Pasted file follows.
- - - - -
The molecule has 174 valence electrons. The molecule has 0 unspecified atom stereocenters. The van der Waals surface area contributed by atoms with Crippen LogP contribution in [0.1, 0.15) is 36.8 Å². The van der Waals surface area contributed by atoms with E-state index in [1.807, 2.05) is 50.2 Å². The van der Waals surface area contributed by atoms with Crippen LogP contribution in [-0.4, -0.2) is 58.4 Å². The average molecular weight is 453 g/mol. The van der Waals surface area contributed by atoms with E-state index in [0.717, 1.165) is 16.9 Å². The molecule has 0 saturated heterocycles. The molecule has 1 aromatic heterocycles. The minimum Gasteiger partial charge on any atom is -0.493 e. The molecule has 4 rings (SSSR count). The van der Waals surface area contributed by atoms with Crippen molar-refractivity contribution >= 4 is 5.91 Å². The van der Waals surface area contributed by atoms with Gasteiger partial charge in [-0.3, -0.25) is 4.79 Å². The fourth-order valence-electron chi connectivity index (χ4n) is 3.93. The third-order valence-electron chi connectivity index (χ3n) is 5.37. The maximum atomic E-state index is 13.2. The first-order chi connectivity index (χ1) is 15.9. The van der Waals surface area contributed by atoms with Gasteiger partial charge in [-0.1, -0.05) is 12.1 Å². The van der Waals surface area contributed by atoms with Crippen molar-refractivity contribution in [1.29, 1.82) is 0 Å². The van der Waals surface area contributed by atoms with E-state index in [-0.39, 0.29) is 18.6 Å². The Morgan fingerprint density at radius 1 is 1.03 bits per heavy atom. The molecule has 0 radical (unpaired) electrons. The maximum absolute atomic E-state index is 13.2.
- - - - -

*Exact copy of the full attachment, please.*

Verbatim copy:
The molecule has 174 valence electrons. The molecule has 0 unspecified atom stereocenters. The van der Waals surface area contributed by atoms with Crippen LogP contribution in [0.1, 0.15) is 36.8 Å². The van der Waals surface area contributed by atoms with E-state index in [1.807, 2.05) is 50.2 Å². The van der Waals surface area contributed by atoms with Crippen LogP contribution in [-0.4, -0.2) is 58.4 Å². The average molecular weight is 453 g/mol. The van der Waals surface area contributed by atoms with E-state index in [0.717, 1.165) is 16.9 Å². The molecule has 0 saturated heterocycles. The molecule has 1 aromatic heterocycles. The minimum Gasteiger partial charge on any atom is -0.493 e. The molecule has 4 rings (SSSR count). The van der Waals surface area contributed by atoms with Crippen molar-refractivity contribution >= 4 is 5.91 Å². The van der Waals surface area contributed by atoms with Gasteiger partial charge in [-0.3, -0.25) is 4.79 Å². The fourth-order valence-electron chi connectivity index (χ4n) is 3.93. The third-order valence-electron chi connectivity index (χ3n) is 5.37. The maximum atomic E-state index is 13.2. The first-order chi connectivity index (χ1) is 15.9. The van der Waals surface area contributed by atoms with Gasteiger partial charge in [-0.1, -0.05) is 12.1 Å². The van der Waals surface area contributed by atoms with Crippen molar-refractivity contribution in [1.29, 1.82) is 0 Å². The van der Waals surface area contributed by atoms with E-state index in [-0.39, 0.29) is 18.6 Å². The Morgan fingerprint density at radius 1 is 1.03 bits per heavy atom. The molecule has 0 radical (unpaired) electrons. The maximum absolute atomic E-state index is 13.2.